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  F4U-1 Corsair Bureau Number 02351  

Pilot  1st Lt Walter T. Mayberry, O-11227 (POW, executed May 5, 1944, BR) Daytona Beach, FL
Crashed  August 30, 1943

Aircraft History
Built by Vought. Delivered to the U. S. Navy (USN) as F4U-1 Corsair bureau number 02351. Shipped overseas to the South Pacific.

Wartime History
Assigned to the United States Marine Corps (USMC), Marine Air Group 12 (MAG-12) to squadron VMF-123 "Flying Eight Balls". No known nickname or nose art.

Mission History
On August 30, 1943 took off from Munda Airfield on New Georgia piloted by 1st Lt Walter T. Mayberry as one of twelve Corsairs on a mission to escort twenty-six B-24 Liberators on a bombing mission against Kahili Airfield on southern Bougainville. The fighter escort also included thirty-two other fighters.

Over the target during the bomb run, the formation was intercepted by approximately twenty-five to thirty-five to A6M Zeros and anti-aircraft fire was heavy and accurate. During the interception, a Zero got on the tail of Mayberry and caused him to loose altitude and go down off Fauro Island. When this aircraft failed to return, it was officially declared Missing In Action (MIA).

Fate of the Pilot
Mayberry bailed out and was captured by the Japanese and became a Prisoner Of War (POW). He was transported to Rabaul and detained at Rabaul POW Camp. In early March 1944 tranposrted to Tunnel Hill POW Camp. During March 4-5,1944 he was executed during the Talili Bay Massacre (Tunnel Hill Massacre) and buried.

Towards the end of the Pacific War, to cover up the executions and war crimes, the Japanese claimed that approximately forty Allied prisoners were killed by Allied bombing during an air raid while at Talili Bay after being evacuated from Tunnel Hill and their bodies were cremated and their bodies were cremated and the ashes placed into a single box. The Japanese rehearsed a story that the prisoners were killed in an Allied bombing when a bomb scored a direct hit on their shelter.

Recovery of Remains
In September 1945 when the Allies occupied the Rabaul area, they interrogated personnel from the 6th Kempei Tai who claimed the Allied prisoners who died during the Tunnell Hill Massacre (Talili Bay Massacre) were killed by an Allied bomb and turned over a box with their cremated remains. This was a lie to cover up their murder.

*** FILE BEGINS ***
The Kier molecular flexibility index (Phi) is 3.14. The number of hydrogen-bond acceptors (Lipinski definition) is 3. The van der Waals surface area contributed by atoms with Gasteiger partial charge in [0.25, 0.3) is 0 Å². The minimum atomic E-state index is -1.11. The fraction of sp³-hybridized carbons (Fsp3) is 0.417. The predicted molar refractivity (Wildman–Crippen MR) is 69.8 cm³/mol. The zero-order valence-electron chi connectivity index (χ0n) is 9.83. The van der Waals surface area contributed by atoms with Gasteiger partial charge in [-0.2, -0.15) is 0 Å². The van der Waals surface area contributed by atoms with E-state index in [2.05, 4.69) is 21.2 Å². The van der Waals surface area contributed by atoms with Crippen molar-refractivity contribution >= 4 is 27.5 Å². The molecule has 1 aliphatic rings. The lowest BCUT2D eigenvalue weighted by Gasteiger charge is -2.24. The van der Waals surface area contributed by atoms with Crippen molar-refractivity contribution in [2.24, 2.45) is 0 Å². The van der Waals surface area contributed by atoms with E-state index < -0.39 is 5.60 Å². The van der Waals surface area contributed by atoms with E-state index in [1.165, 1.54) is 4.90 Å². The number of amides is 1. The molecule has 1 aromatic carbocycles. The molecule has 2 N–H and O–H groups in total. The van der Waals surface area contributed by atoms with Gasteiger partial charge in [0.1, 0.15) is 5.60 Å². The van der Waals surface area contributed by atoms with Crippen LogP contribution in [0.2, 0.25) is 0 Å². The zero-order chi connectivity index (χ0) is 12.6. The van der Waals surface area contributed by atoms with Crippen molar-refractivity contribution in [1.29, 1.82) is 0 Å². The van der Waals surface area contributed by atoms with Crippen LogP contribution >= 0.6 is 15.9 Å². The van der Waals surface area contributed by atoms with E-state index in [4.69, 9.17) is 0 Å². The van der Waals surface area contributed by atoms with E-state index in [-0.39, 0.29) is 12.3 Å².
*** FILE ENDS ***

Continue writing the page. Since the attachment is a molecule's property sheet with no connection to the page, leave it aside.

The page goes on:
The Allies divided the cremated ashes the Japanese claimed were those killed at Talili Bay proportionally based on the number of victims (22 Americans and 8 Australians) with 3/4 of the ashes to the Americans and 1/4 of the ashes to the Australians.

Mayberry was officially declared dead on March 5, 1944. On March 21, 1950 he was is buried at Jefferson Barracks National Cemetery in a group burial section 78, sites 930-934.

NARA "Combat Tour of Marine Fighting Squadron 123 from 28 August 1943 to 18 September 1943" page 2
"August 30, 1943. A section went out on a strafing problem. Twelve squadron pilots, with approximately 32 other fighters, escorted 26 B24s to strike Kihili [sic Kahili]. Twenty-five to thirty-five Jap fighters attacked the formation just as the bombing run was being made, and AA fire was accurate and heavy. A Zero got on Mayberry's tail, Major Baker shot at this Zero and saw him peel off and start down but did not see him crash. The 0 apparently did substantial damage to Mayberry's plane for he lost altitude and went down off Fauro Island. A new type bomb explosion was observed at 22,000 ft. It burst into white smoke and then developes [sic develops] into an umbrella or cone like affair... No reports or information was received concerning Mayberry, who is missing in action."
NARA "War Diary Marine Aircraft Group Twenty One August 1, 1943 to August 31, 1943" page 19
"August 30 [1943] Twelve Corsairs escorted B-24's in the strike against Kihili [sic Kahili]. On the retirement from Munda, First Lieutenant Mayberry was shot down."
Sarasota Herald-Tribune "Walt Mayberry, Ex-Gator Grid Star Missing"
"DAYTONA BEACH--First Lt. Walter Mayberry, USMCR, former University of Florida football star, is missing in action "in performance of his duty and in the service of his country," his father, Thomas Mayberry, has been informed.
Word of the flier's disappearance was received from Lt. Gen. T. Holcomb, commander of the Marine corps.
Young Mayberry, who recently was credited with downing three Japanese planes, was captain of the Daytona Beach high Buccaneer grid squad before going to the University of Florida. He was captain of the Florida squad and gained wide recognition for his punting prowess. He was an all-Southeastern conference back."
Sarasota Herald-Tribune "Walter Mayberry of Football Fame Listed as Missing" September 7, 1943 page 14
"DAYTONA BEACH, Fla., Sept. 8--First Lieut. Walter Mayberry, marine flier and captain of the University of Florida football team in 1936, is missing in action, his father, Thomas Mayberry of Daytona beach, has been advised.
The airman, who won wide recognition for his prowess as a punter during his high school and college days, recently was credited with downing three Japanese planes. He was an all-Southeast conference back in 1936."
NARA World War II Prisoners of War Data File Walter T. Mayberry
Navy Serial Number Search Results F4U-1 Corsair 02351
USN Overseas Aircraft Loss List August 1943 F4U-1 Corsair 02351 incorrectly lists Mayberry as rescued
FindAGrave - 1LT Walter T Mayberry (obituary, group burial photo)
The Siege of Rabaul (1996) by Henry Sakaida pages 19 (footnote 12 - Tunnel Hill Massacre), 95 (Rabaul's Military Prisoners - Mayberry)

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Last Updated
February 14, 2020


Tech Info

1 Prisoner
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